Grizzly Race 2017 – Pearl’s a Stinger

Time to head back to the cliffs and bogs of Devon for another punishing crack at the mighty Grizzly race.

2017’s Grizzly race is my third running of this exceptional and tough race over 19.5 miles of Devon coastal path, pebble beaches, bogs and everything in between and I really didn’t know what result to expect this time.

I’ve run 2:56 in 2014 & 2:51 in 2015 for the last two races and felt that despite my lack of training on the terrain this year (marathon training has all been flat road runs) I felt that my increased mileage and overall speed have improved significantly since Christmas and I’ve been able to get a regular long run in most weeks so felt 2:45 might be a good – if ambitious – goal.


The first half of the Grizzly is challenging but pales in comparison to the difficulty of the second half so my aim was to run steadily through halfway somewhere around 1:15 which would leave me 1:30 for the second half which would include the infamous “bog of doom” and the “stairway to heaven” climb straight up the side of a cliff after half a mile along Branscombe’s pebble beach.

I was hoping to not entirely break myself in this race as it’s not an A race for me but I’m also not driving all the way to Devon to not give it a strong effort so I was pushing hard but on the steep inclines I made a conscious effort to power hike instead of try to run which has tired me significantly in past races.

The lack of stress in my race plan certainly made it a little easier to pace myself I must admit.

Start to 10 miles

As ever, we start with the town crier whipping up the crowd with the Grizzly poem and we’re off and straight onto Seaton’s pebble beach which is a punishing way to start the race but this time I took it easy effort wise and found a good tactic is to follow someone and run in their footsteps as they disrupt the pebbles and you can step into their footprints. Much easier than breaking your own pebble path!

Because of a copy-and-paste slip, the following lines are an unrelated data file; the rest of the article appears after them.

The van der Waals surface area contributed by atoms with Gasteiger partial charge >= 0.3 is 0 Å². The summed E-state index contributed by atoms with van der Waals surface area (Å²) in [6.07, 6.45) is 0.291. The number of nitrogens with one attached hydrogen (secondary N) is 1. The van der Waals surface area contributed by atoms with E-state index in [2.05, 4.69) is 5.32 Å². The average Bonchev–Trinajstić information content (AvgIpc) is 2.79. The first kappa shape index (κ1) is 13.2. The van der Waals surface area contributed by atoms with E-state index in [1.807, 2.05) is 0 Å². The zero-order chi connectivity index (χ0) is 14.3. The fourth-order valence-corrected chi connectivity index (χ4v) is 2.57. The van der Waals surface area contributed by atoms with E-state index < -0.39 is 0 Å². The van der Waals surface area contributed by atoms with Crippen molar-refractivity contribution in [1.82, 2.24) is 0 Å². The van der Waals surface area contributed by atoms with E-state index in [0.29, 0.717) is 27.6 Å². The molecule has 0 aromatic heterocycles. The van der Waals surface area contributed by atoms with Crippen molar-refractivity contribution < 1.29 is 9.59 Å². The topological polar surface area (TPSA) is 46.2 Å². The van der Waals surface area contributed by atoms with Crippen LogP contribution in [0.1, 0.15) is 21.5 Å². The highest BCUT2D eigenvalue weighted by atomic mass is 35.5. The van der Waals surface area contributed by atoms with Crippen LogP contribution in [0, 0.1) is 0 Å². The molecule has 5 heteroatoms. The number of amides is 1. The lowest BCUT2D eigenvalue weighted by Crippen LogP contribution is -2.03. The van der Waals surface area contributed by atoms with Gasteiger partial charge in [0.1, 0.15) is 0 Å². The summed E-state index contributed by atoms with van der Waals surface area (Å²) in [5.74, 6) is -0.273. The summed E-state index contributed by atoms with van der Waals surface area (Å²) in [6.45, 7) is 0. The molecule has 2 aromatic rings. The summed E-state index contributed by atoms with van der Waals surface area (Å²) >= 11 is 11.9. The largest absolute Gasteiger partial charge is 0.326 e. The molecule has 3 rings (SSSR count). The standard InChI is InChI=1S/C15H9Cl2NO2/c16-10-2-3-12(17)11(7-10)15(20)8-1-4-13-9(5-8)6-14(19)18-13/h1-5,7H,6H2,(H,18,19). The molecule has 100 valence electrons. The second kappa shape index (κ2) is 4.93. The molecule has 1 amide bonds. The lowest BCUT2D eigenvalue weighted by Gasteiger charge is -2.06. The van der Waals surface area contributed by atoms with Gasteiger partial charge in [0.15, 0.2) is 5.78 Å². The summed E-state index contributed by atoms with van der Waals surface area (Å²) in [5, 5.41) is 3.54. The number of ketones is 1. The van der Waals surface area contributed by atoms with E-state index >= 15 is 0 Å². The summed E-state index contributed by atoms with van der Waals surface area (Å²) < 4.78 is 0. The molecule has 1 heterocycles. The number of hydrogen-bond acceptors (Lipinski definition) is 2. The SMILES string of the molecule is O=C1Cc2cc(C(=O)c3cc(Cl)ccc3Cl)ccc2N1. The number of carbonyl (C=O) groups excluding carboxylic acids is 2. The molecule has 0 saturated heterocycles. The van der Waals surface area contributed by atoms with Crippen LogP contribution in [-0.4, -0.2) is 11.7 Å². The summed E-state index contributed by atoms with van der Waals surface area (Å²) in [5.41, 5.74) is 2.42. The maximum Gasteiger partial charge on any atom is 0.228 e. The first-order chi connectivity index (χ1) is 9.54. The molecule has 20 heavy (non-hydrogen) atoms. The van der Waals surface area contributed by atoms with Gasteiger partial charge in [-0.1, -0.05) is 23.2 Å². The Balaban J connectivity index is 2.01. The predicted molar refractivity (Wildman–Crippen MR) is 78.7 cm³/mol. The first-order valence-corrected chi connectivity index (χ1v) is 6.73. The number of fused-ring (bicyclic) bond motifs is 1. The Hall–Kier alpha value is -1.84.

As we looped out of the beach and up the road out of Seaton I heard someone behind asking “Are you James?” which caught me by surprise and had a nice chat with a guy called Steve who told me he’d read one of my previous race reports and had obviously recognised my Meltham AC vest.

It’s always nice to meet someone who’s read something on the site so thanks for that Steve – and in a small world twist, we actually bumped into his parents that night while we were out for dinner. He went on to have an excellent race finishing 22nd so congrats Steve!

Running out of Seaton and down into Beer the pace is pretty good because it’s all road so it’s worth keeping the tempo high through to the caravan park at the top of Beer at which point you’re up onto the cliff tops before heading down to Branscombe beach where the race organisers kindly route you directly into a small river for their own fiendish amusement and that of the crowds who gather at Branscombe which is one of the big supporting points and there’s always a great crowd to cheer you on.

Once off the beach you begin several miles of country lanes and little paths in and out of fields before hitting halfway and a nice descent through the woods although as a fellow runner observed during the long descent – there’s going to a big climb back out..

10 – 15 miles

At about 12 miles you switch back on yourself and start to see the other runners who are about a mile and a half behind you which is nice as there’s always a bit of mutal cheering there. The last couple of years I’ve seen the lead guys go past me but this time I didn’t so I must have been running faster and in a higher position.

I wasn’t checking my watch as regularly as usual this time so didn’t really know exactly where I might be position wise.

This section has the bog – which actually wasn’t too bad this year due to more rain which made the mud deep but less claggy although I did fall waist deep into the stream before it which was a lot deeper than I’d expected.

There’s then a couple of great checkpoints including the amazing descent straight through a pub beer garden which is a real buzz and then a couple of pretty tough climbs and a long and pretty slippy trail back down to Branscombe beach.

15 miles – Finish